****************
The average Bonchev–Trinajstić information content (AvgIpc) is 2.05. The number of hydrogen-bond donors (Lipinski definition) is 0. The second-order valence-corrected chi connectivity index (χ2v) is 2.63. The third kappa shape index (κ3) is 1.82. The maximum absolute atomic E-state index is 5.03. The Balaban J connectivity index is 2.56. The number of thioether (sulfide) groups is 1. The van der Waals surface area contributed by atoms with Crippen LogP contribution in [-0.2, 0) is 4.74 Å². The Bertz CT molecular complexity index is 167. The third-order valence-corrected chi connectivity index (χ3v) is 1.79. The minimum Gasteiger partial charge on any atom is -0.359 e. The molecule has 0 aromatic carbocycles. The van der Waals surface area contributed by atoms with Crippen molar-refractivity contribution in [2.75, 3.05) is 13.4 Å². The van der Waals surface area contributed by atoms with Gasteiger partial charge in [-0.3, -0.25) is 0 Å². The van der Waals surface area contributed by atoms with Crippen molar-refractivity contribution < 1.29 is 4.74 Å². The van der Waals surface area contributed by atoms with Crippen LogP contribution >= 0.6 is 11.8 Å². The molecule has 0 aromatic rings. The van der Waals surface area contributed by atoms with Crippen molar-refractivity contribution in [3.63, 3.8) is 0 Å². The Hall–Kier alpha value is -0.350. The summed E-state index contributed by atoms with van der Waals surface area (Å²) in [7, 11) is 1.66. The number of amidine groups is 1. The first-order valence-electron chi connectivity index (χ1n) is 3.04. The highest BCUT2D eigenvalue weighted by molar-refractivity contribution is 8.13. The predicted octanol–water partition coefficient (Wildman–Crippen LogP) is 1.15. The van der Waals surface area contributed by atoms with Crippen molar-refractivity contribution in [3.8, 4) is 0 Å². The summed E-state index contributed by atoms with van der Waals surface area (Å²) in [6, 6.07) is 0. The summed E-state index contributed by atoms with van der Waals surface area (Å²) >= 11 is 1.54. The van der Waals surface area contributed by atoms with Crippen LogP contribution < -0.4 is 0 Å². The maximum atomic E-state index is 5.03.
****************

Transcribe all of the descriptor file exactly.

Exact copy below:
The average Bonchev–Trinajstić information content (AvgIpc) is 2.05. The number of hydrogen-bond donors (Lipinski definition) is 0. The second-order valence-corrected chi connectivity index (χ2v) is 2.63. The third kappa shape index (κ3) is 1.82. The maximum absolute atomic E-state index is 5.03. The Balaban J connectivity index is 2.56. The number of thioether (sulfide) groups is 1. The van der Waals surface area contributed by atoms with Crippen LogP contribution in [-0.2, 0) is 4.74 Å². The Bertz CT molecular complexity index is 167. The third-order valence-corrected chi connectivity index (χ3v) is 1.79. The minimum Gasteiger partial charge on any atom is -0.359 e. The molecule has 0 aromatic carbocycles. The van der Waals surface area contributed by atoms with Crippen molar-refractivity contribution in [2.75, 3.05) is 13.4 Å². The van der Waals surface area contributed by atoms with Gasteiger partial charge in [-0.3, -0.25) is 0 Å². The van der Waals surface area contributed by atoms with Crippen molar-refractivity contribution < 1.29 is 4.74 Å². The van der Waals surface area contributed by atoms with Crippen LogP contribution >= 0.6 is 11.8 Å². The molecule has 0 aromatic rings. The van der Waals surface area contributed by atoms with Crippen molar-refractivity contribution in [3.63, 3.8) is 0 Å². The Hall–Kier alpha value is -0.350. The summed E-state index contributed by atoms with van der Waals surface area (Å²) in [7, 11) is 1.66. The number of amidine groups is 1. The first-order valence-electron chi connectivity index (χ1n) is 3.04. The highest BCUT2D eigenvalue weighted by molar-refractivity contribution is 8.13. The predicted octanol–water partition coefficient (Wildman–Crippen LogP) is 1.15. The van der Waals surface area contributed by atoms with Crippen molar-refractivity contribution in [3.8, 4) is 0 Å². The summed E-state index contributed by atoms with van der Waals surface area (Å²) in [6, 6.07) is 0. The summed E-state index contributed by atoms with van der Waals surface area (Å²) >= 11 is 1.54. The van der Waals surface area contributed by atoms with Crippen LogP contribution < -0.4 is 0 Å². The maximum atomic E-state index is 5.03.